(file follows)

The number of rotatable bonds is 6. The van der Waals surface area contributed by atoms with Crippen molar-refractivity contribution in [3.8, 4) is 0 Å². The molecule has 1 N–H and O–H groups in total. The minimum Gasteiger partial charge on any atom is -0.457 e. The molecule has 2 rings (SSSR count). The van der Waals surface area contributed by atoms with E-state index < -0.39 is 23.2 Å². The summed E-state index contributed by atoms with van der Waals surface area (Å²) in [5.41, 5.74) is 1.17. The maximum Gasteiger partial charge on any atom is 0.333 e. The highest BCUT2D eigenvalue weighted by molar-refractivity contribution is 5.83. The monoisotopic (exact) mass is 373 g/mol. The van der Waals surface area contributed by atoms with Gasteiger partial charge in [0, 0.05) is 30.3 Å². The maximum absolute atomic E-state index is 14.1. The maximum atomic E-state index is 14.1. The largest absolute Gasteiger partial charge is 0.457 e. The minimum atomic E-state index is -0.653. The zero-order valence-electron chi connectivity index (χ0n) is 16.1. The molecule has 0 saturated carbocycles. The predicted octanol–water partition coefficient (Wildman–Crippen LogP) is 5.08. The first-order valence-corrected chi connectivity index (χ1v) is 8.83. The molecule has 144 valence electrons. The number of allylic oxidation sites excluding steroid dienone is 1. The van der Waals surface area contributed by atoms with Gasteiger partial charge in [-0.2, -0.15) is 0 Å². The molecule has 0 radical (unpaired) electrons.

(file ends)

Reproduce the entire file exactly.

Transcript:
The number of rotatable bonds is 6. The van der Waals surface area contributed by atoms with Crippen molar-refractivity contribution in [3.8, 4) is 0 Å². The molecule has 1 N–H and O–H groups in total. The minimum Gasteiger partial charge on any atom is -0.457 e. The molecule has 2 rings (SSSR count). The van der Waals surface area contributed by atoms with E-state index < -0.39 is 23.2 Å². The summed E-state index contributed by atoms with van der Waals surface area (Å²) in [5.41, 5.74) is 1.17. The maximum Gasteiger partial charge on any atom is 0.333 e. The highest BCUT2D eigenvalue weighted by molar-refractivity contribution is 5.83. The monoisotopic (exact) mass is 373 g/mol. The van der Waals surface area contributed by atoms with Gasteiger partial charge in [0, 0.05) is 30.3 Å². The maximum absolute atomic E-state index is 14.1. The maximum atomic E-state index is 14.1. The largest absolute Gasteiger partial charge is 0.457 e. The minimum atomic E-state index is -0.653. The zero-order valence-electron chi connectivity index (χ0n) is 16.1. The molecule has 0 saturated carbocycles. The predicted octanol–water partition coefficient (Wildman–Crippen LogP) is 5.08. The first-order valence-corrected chi connectivity index (χ1v) is 8.83. The molecule has 144 valence electrons. The number of allylic oxidation sites excluding steroid dienone is 1. The van der Waals surface area contributed by atoms with Gasteiger partial charge in [-0.2, -0.15) is 0 Å². The molecule has 0 radical (unpaired) electrons.